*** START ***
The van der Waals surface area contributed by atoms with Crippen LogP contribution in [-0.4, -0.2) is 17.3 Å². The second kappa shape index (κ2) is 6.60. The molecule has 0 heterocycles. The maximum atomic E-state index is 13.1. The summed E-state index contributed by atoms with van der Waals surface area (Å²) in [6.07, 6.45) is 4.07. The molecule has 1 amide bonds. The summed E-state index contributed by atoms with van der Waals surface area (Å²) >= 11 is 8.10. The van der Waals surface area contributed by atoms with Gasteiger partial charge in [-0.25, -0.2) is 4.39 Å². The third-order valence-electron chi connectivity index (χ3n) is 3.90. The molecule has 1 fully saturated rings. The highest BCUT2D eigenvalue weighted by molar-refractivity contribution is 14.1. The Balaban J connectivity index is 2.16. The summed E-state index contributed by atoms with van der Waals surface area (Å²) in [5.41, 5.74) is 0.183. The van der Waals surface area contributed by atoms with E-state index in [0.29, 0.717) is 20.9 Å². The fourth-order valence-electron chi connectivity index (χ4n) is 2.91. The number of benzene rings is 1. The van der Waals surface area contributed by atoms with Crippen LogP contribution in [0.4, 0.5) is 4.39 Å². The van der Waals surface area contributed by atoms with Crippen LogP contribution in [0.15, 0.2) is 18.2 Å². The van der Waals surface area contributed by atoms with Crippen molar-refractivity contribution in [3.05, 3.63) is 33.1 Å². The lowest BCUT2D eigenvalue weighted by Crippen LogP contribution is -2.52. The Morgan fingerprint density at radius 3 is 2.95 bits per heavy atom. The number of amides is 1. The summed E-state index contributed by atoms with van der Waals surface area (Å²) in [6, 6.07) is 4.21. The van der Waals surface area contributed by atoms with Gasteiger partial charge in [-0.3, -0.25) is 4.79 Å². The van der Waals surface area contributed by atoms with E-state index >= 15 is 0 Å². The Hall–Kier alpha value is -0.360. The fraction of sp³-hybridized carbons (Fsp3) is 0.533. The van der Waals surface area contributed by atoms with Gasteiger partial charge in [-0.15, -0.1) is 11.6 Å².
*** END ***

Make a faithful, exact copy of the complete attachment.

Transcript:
The van der Waals surface area contributed by atoms with Crippen LogP contribution in [-0.4, -0.2) is 17.3 Å². The second kappa shape index (κ2) is 6.60. The molecule has 0 heterocycles. The maximum atomic E-state index is 13.1. The summed E-state index contributed by atoms with van der Waals surface area (Å²) in [6.07, 6.45) is 4.07. The molecule has 1 amide bonds. The summed E-state index contributed by atoms with van der Waals surface area (Å²) >= 11 is 8.10. The van der Waals surface area contributed by atoms with Gasteiger partial charge in [-0.25, -0.2) is 4.39 Å². The third-order valence-electron chi connectivity index (χ3n) is 3.90. The molecule has 1 fully saturated rings. The highest BCUT2D eigenvalue weighted by molar-refractivity contribution is 14.1. The Balaban J connectivity index is 2.16. The summed E-state index contributed by atoms with van der Waals surface area (Å²) in [5.41, 5.74) is 0.183. The van der Waals surface area contributed by atoms with E-state index in [0.29, 0.717) is 20.9 Å². The fourth-order valence-electron chi connectivity index (χ4n) is 2.91. The number of benzene rings is 1. The van der Waals surface area contributed by atoms with Crippen LogP contribution in [0.4, 0.5) is 4.39 Å². The van der Waals surface area contributed by atoms with Crippen LogP contribution in [0.15, 0.2) is 18.2 Å². The van der Waals surface area contributed by atoms with Crippen molar-refractivity contribution in [3.05, 3.63) is 33.1 Å². The lowest BCUT2D eigenvalue weighted by Crippen LogP contribution is -2.52. The Morgan fingerprint density at radius 3 is 2.95 bits per heavy atom. The number of amides is 1. The summed E-state index contributed by atoms with van der Waals surface area (Å²) in [6, 6.07) is 4.21. The van der Waals surface area contributed by atoms with Gasteiger partial charge in [-0.3, -0.25) is 4.79 Å². The van der Waals surface area contributed by atoms with E-state index >= 15 is 0 Å². The Hall–Kier alpha value is -0.360. The fraction of sp³-hybridized carbons (Fsp3) is 0.533. The van der Waals surface area contributed by atoms with Gasteiger partial charge in [-0.15, -0.1) is 11.6 Å².